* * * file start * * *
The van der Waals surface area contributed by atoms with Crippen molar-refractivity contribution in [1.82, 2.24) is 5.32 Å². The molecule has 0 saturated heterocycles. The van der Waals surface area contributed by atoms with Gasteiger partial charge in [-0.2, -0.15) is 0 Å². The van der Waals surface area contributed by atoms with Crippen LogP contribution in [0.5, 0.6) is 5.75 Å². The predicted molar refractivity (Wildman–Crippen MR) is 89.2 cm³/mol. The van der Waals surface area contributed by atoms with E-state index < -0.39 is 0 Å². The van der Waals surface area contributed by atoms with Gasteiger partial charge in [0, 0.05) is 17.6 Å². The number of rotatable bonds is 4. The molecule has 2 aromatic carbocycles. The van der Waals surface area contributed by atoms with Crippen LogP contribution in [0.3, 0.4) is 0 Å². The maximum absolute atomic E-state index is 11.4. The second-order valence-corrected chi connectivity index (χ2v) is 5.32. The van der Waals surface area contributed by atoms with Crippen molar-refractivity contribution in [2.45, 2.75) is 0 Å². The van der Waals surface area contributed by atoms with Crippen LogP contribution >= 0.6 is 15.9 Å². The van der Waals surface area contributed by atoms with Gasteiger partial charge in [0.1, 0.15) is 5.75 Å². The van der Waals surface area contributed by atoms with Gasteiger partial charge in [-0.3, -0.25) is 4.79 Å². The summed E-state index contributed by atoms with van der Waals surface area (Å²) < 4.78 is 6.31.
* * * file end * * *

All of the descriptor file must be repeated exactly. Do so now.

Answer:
The van der Waals surface area contributed by atoms with Crippen molar-refractivity contribution in [1.82, 2.24) is 5.32 Å². The molecule has 0 saturated heterocycles. The van der Waals surface area contributed by atoms with Gasteiger partial charge in [-0.2, -0.15) is 0 Å². The van der Waals surface area contributed by atoms with Crippen LogP contribution in [0.5, 0.6) is 5.75 Å². The predicted molar refractivity (Wildman–Crippen MR) is 89.2 cm³/mol. The van der Waals surface area contributed by atoms with E-state index < -0.39 is 0 Å². The van der Waals surface area contributed by atoms with Gasteiger partial charge in [0, 0.05) is 17.6 Å². The number of rotatable bonds is 4. The molecule has 2 aromatic carbocycles. The van der Waals surface area contributed by atoms with Crippen LogP contribution in [0.3, 0.4) is 0 Å². The maximum absolute atomic E-state index is 11.4. The second-order valence-corrected chi connectivity index (χ2v) is 5.32. The van der Waals surface area contributed by atoms with Crippen molar-refractivity contribution in [2.45, 2.75) is 0 Å². The van der Waals surface area contributed by atoms with Crippen LogP contribution >= 0.6 is 15.9 Å². The van der Waals surface area contributed by atoms with Gasteiger partial charge in [0.1, 0.15) is 5.75 Å². The van der Waals surface area contributed by atoms with Gasteiger partial charge in [-0.3, -0.25) is 4.79 Å². The summed E-state index contributed by atoms with van der Waals surface area (Å²) < 4.78 is 6.31.